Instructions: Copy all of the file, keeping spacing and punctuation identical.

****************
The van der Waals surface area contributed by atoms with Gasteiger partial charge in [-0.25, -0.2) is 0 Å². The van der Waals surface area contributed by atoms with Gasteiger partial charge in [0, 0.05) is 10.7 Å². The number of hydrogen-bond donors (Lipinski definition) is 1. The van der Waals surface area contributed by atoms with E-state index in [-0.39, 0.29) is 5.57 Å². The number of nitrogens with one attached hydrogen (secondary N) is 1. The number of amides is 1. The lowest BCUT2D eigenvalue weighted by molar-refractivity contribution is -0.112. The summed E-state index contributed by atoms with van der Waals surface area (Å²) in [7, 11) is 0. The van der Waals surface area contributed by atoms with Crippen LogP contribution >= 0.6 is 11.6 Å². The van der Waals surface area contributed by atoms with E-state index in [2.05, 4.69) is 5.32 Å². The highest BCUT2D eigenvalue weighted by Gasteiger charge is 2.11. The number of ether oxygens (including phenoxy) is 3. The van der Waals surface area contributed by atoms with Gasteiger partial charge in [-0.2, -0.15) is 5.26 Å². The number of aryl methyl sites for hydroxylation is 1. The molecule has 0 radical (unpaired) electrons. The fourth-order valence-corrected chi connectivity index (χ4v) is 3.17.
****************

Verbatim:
The van der Waals surface area contributed by atoms with Gasteiger partial charge in [-0.25, -0.2) is 0 Å². The van der Waals surface area contributed by atoms with Gasteiger partial charge in [0, 0.05) is 10.7 Å². The number of hydrogen-bond donors (Lipinski definition) is 1. The van der Waals surface area contributed by atoms with E-state index in [-0.39, 0.29) is 5.57 Å². The number of nitrogens with one attached hydrogen (secondary N) is 1. The number of amides is 1. The lowest BCUT2D eigenvalue weighted by molar-refractivity contribution is -0.112. The summed E-state index contributed by atoms with van der Waals surface area (Å²) in [7, 11) is 0. The van der Waals surface area contributed by atoms with Crippen LogP contribution >= 0.6 is 11.6 Å². The van der Waals surface area contributed by atoms with E-state index in [2.05, 4.69) is 5.32 Å². The highest BCUT2D eigenvalue weighted by Gasteiger charge is 2.11. The number of ether oxygens (including phenoxy) is 3. The van der Waals surface area contributed by atoms with Gasteiger partial charge in [-0.2, -0.15) is 5.26 Å². The number of aryl methyl sites for hydroxylation is 1. The molecule has 0 radical (unpaired) electrons. The fourth-order valence-corrected chi connectivity index (χ4v) is 3.17.